Was it really 2020 (too)? Or was 2022 much different than 2020? This year CU Pharmacy expanded its reach with awards, a new remote program, and in-person events (again!). Twenty twenty-two was not twenty twenty-too. It was a year to flourish.
The Distance Degrees office was awarded the Global Education SIG 2022 Outstanding Program Award from the American Association of Colleges of Pharmacy (AACP) for its International Trained PharmD pathway.
The International-Trained PharmD incoming class was the most diverse in program history, with eight students representing nine different countries; many of our students hold dual citizenship.
The first remote PharmD cohort completed its first year of pharmacy school. The cohort is part of the class of 2025, and includes students from all over the United States. Brittany Sjulstad, P3, was awarded the American Society of Health Pharmacists, (ASHP), Student Leadership Award. The award distinguishes student pharmacists for their achievements in health-system pharmacy and professional leadership. The recognition is accompanied by a $2000 cash award provided by the ASHP Research and Education Foundation.
PhD students Hector Esquer and Kris Oreschak are the recipients of the annual Harold C. Heim Award for Excellence in Research and Graduate Education. The distinction is accompanied by a $2000 cash award and is presented by Warren Heim, son of former Dean Harold C. Heim.
Robert Page, PharmD, was awarded the American College of Cardiology Colorado Chapter Educator of the Year Award at the 2022 ACC Heart Failure Conference. This is the first time a pharmacist has won this prestigious award.
Jed Lampe, PhD, was appointed to the NIH Xenobiotic and Nutrient Disposition and Action (XNDA) Study Section in the National Institutes of Health’s Center for Scientific Review. Dr. Lampe will serve a four-year term on the panel, whose members are selected for their excellence and achievement in their scientific discipline.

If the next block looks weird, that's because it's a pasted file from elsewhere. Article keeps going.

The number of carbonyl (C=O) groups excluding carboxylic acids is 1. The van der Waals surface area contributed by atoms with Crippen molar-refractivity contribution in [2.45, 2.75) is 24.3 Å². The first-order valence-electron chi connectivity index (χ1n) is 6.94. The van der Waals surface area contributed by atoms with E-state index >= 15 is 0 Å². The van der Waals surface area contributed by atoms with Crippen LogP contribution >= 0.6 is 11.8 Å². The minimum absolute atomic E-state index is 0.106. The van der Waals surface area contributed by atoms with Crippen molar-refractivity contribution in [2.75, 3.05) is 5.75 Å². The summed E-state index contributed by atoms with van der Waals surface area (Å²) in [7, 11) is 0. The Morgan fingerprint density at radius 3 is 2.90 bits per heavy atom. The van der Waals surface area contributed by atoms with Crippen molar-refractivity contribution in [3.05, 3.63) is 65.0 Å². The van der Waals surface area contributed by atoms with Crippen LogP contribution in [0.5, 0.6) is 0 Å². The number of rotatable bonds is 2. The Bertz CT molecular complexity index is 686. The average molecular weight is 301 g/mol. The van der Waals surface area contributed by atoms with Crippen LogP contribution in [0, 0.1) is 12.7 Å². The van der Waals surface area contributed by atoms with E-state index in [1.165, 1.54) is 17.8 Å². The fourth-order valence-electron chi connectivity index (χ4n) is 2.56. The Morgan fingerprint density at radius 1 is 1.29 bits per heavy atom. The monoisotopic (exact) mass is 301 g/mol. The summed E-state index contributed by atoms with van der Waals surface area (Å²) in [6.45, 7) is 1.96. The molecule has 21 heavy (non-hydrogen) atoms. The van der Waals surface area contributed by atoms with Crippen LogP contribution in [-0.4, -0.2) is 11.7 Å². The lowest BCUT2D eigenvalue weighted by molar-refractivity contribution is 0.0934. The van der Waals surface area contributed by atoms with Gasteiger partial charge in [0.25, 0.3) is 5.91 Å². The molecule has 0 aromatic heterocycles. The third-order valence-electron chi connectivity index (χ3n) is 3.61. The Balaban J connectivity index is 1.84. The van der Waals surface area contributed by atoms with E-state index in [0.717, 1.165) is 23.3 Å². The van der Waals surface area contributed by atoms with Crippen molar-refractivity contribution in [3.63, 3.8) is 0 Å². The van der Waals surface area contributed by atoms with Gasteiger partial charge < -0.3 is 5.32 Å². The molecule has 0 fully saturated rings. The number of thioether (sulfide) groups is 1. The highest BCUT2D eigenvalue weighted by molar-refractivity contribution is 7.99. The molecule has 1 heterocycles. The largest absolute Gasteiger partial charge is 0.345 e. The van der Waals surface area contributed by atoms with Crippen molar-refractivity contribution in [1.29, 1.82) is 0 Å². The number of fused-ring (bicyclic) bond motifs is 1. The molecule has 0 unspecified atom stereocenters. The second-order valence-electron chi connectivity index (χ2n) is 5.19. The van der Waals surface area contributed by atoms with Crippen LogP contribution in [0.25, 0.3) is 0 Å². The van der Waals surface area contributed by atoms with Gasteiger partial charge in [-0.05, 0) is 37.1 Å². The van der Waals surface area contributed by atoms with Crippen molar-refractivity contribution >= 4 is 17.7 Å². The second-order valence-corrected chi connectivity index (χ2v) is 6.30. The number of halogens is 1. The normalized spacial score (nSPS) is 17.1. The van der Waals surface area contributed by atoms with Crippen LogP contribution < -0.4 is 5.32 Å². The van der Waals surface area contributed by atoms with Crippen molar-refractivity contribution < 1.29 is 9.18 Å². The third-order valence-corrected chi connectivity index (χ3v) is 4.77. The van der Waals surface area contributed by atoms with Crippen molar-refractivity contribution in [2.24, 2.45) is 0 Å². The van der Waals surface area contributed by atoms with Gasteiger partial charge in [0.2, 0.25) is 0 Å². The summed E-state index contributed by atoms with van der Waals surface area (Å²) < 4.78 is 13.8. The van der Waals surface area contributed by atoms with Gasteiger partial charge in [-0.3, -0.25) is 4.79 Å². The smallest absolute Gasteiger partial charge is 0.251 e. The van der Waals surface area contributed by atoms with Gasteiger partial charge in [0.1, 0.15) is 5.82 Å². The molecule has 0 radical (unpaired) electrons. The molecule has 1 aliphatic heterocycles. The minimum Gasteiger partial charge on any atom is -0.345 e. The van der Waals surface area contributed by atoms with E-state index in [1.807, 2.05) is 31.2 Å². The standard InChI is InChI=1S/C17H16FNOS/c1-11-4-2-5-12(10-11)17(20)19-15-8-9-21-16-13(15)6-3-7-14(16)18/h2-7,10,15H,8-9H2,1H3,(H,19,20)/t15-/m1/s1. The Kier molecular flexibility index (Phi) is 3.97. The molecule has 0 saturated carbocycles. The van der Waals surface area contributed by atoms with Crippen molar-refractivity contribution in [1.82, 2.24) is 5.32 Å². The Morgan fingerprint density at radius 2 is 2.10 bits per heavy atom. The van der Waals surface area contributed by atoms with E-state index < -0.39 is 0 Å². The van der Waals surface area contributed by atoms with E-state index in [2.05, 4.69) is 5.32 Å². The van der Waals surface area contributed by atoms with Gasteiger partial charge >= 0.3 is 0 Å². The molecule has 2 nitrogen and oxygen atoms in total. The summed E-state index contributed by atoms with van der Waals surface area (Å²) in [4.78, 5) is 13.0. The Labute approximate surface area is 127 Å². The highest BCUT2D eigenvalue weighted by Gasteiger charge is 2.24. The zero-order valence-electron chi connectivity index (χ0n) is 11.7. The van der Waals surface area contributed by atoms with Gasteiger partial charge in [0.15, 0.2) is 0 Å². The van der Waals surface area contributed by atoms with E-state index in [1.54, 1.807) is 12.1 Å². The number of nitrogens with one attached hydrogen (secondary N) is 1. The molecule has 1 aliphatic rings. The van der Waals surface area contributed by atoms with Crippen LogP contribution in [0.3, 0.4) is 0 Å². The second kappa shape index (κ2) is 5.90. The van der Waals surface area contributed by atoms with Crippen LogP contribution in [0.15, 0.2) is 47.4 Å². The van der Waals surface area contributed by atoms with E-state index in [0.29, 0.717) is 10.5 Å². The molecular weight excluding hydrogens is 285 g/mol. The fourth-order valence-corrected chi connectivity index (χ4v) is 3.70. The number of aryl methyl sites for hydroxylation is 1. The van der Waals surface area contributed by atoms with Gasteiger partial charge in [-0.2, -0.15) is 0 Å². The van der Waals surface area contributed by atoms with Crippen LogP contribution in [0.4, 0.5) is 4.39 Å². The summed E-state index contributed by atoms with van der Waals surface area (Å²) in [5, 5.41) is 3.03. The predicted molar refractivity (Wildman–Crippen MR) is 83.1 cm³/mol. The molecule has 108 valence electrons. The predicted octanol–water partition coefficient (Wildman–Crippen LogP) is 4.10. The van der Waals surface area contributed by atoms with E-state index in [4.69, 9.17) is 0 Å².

Joe Saseen and Ty Kiser, PharmDs, were selected to receive this year’s Chancellor’s Teaching Recognition Award and President’s Excellence in Teaching Award, respectively. Both Drs. Saseen and Kiser were recognized for their dedication, innovation and excellence in teaching.
Kristina Brooks, PharmD, joined the Health and Human Services Panel on Treatment of HIV During Pregnancy and Prevention of Perinatal Transmission in the US, which develops national guidelines focused on treating HIV during pregnancy.
Paul Reynolds, PharmD, accepted the Critical Care Practice and Research Network (PRN) Educator Award from the American Colleges of Clinical Pharmacy (ACCP).
Manisha Patel, PhD, began her term as president of the American Epilepsy Society (AES). 2022 was Dr. Patel’s year. She was also selected for a CU Anschutz campus research award and awarded the Javits Award from the National Institutes of Health for her lifelong work in neuroscience.
Brian Hemstreet, PharmD, was elected President of the American College of Clinical Pharmacy (ACCP).
Carlos Catalano, PhD, advisor to the CU Anschutz chapter of the Society for the Advancement of Chicanos/Hispanics and Native Americans in Science, saw the club named Chapter of the Year at the National Diversity in STEM Conference.
Molly Huntsman, PhD, saw her work go viral when she published a new study suggesting that therapeutic interventions to treat neurodevelopmental disorders may be more effective if done during the early stages of brain development.
Professor Emeritus Joseph Gal, PhD, received the 2022 Franklin-Lavoisier Prize. The prize, presented by the Science History Institute of Philadelphia and the Foundation de la Maison de la Chimie in Paris, recognizes meritorious efforts in the preservation or promotion of the entwined scientific heritage of France and the U.S. The prestigious award is presented alternately in the United States and France every two years.
Dmitri Simberg, PhD, published significant research findings that show great promise in guiding the development of indocarbocyanine lipid nanoparticles (ICLs) that can deliver anti-cancer therapies to tumors in humans. This work was done in collaboration with Irina Balyasnikova, PhD, of Northwestern University.
R. Brett McQueen, PhD, along with his colleagues at the University of Exeter, UK, were awarded a two-year, $600K grant from JDRF to develop a comprehensive web-based tool to inform global public health adoption and therapeutic investment decisions on the costs and benefits of identifying people at risk of type-1 diabetes (T1D) world-wide.